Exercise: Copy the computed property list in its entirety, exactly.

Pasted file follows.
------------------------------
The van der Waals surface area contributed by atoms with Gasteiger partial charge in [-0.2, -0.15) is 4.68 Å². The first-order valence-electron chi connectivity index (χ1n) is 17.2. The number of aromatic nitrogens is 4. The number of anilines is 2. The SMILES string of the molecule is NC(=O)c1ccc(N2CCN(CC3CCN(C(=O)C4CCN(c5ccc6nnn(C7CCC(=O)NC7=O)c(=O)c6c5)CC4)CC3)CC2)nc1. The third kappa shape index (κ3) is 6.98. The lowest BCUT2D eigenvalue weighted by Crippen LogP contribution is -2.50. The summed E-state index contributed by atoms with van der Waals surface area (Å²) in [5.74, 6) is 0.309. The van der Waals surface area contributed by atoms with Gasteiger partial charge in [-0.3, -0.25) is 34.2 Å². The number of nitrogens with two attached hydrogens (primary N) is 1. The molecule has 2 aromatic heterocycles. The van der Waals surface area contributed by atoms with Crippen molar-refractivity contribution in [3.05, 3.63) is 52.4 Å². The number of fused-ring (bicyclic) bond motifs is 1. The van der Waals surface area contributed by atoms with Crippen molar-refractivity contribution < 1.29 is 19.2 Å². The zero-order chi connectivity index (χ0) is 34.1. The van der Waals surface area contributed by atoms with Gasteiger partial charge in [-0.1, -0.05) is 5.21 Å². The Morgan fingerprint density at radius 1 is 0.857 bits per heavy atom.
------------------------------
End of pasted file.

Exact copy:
The van der Waals surface area contributed by atoms with Gasteiger partial charge in [-0.2, -0.15) is 4.68 Å². The first-order valence-electron chi connectivity index (χ1n) is 17.2. The number of aromatic nitrogens is 4. The number of anilines is 2. The SMILES string of the molecule is NC(=O)c1ccc(N2CCN(CC3CCN(C(=O)C4CCN(c5ccc6nnn(C7CCC(=O)NC7=O)c(=O)c6c5)CC4)CC3)CC2)nc1. The third kappa shape index (κ3) is 6.98. The lowest BCUT2D eigenvalue weighted by Crippen LogP contribution is -2.50. The summed E-state index contributed by atoms with van der Waals surface area (Å²) in [5.74, 6) is 0.309. The van der Waals surface area contributed by atoms with Gasteiger partial charge in [-0.3, -0.25) is 34.2 Å². The number of nitrogens with two attached hydrogens (primary N) is 1. The molecule has 2 aromatic heterocycles. The van der Waals surface area contributed by atoms with Crippen molar-refractivity contribution in [3.05, 3.63) is 52.4 Å². The number of fused-ring (bicyclic) bond motifs is 1. The van der Waals surface area contributed by atoms with Crippen molar-refractivity contribution < 1.29 is 19.2 Å². The zero-order chi connectivity index (χ0) is 34.1. The van der Waals surface area contributed by atoms with Gasteiger partial charge in [-0.1, -0.05) is 5.21 Å². The Morgan fingerprint density at radius 1 is 0.857 bits per heavy atom.